I grew up in the sixties in Madras (as it used to be called in those days) and I like everyone else in the city grew up on “The Hindu”. It was said half jokingly and half seriously that the easiest way to create chaos in the lives of Tamils like me, was to replace our morning cup of coffee (that we drank in steel tumblers] with a mug of tea, and replace our morning paper with something else! Our whole day would go for a six, or so we believed. I am certain too that Bengalis were similarly attached to ‘The Statesman’, people from Delhi to ‘The Hindustan Times’ and people from Bombay were avid readers of the ‘Times of India’. While all these newspapers continue to attract readers and be important in their lives, the Times of India has moved to a completely new orbit. It has become a brand that has become the envy of not only the rest of India, but the world as well. What makes the old lady from Boribunder” as the paper used to be referred to the dominant force that it has become? Let me try to analyze its success as someone who is passionate about brands and branding.
150 years young
The Bombay Times and Journal of Commerce as it was originally called, was renamed the Times of India in 1861. Even as brands struggle to remain young and contemporary. The newspaper, like Coke and Pepsi has managed to remain relevant to generation of readers, and perhaps its greatest strength has been its ability to attract young readers. Of course, at the risk of boring you to death, I can tell you that India is a young country and the brands that crack the youth market will rake in the big bucks as the newspaper has done with desperate ease, year after year. The Times of India is a brand for the young and if one may add, for the young at heart. And let me tell you, that it is not easy to achieve this as many brands have stumbled in their endeavours to remain young, and later generations have ruthlessly rejected brands that they feel are dated or old with comments like “fuddy duddy” and “my father’s brand”. The simple test of the brand’s success would be to just observe how the family reaches out to a choice of papers. My sons who are in their twenties normally reach out to grab the Times of India first amongst the five newspapers that we subscribe to. I am sure too that this is a phenomenon that operates in many households through the length and breadth of this country. And what about the corporate world, how do they view the Times of India? A few days ago we organized a press conference for a large client at Delhi. There were no less than 67 personnel from the media for the Press Conference. While we were delighted at the attendance, the client still had a problem, for the representative from the Times of India was not present for the conference (as he was taken ill). I have heard enough clients focus only on the Times of India to the exclusion of all other newspapers. Clearly the paper has value.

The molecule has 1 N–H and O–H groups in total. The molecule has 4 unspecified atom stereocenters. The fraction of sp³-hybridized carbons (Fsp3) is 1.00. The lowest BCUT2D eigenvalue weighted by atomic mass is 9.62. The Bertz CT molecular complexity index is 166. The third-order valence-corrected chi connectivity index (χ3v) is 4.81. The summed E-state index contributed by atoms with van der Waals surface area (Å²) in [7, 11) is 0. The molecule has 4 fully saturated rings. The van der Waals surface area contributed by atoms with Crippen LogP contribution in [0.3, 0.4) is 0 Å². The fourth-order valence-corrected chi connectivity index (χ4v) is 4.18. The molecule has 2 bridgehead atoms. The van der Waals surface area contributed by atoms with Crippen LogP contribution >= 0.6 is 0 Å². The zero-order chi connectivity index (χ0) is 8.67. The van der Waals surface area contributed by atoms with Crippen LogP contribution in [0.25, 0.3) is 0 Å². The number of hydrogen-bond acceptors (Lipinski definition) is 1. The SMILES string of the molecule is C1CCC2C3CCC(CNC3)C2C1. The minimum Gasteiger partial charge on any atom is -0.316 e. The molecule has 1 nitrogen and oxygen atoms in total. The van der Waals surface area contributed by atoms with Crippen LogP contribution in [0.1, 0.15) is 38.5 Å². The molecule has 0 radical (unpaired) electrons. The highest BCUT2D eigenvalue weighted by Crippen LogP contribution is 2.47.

Engaging the local reader
The Times of India might be the largest national newspaper in India but to me it is a truly regional newspaper with a national masthead. Let me explain .The paper might have its strongest presence and origin in Mumbai but it has managed to make waves in every part of India and is being seen as a local paper in that market as it has involved itself totally and actively with local, regional issues. Take the case of Chennai, the latest market where it has made its foray - it encouraged a lively debate on “jallikattu” a controversial subject in Tamil Nadu in a manner in which even local newspapers too might not have been able to conceptualize.
Product or newspaper?
There is a human side to the paper as well and some of its initiatives like teach India and Lead India have resonated strongly with its readers as its recent initiative to bring the people of India and Pakistan together. Clearly the brand has done things that have made it a thought leader and an opinion leader. Yet I must end with a slight sense of regret. The brand is a newspaper after all and to me a newspaper is not just a product to be marketed, but a product that has to be guided by editorial policy. It is here that I have a reservation with ideas like Private treaties and Media net. I am sure the paper has its reasons for what it is doing and after all “who is perfect”?
Ramanujam Sridhar is the CEO of brand-comm and the author of “Googly-branding on Indian turf.”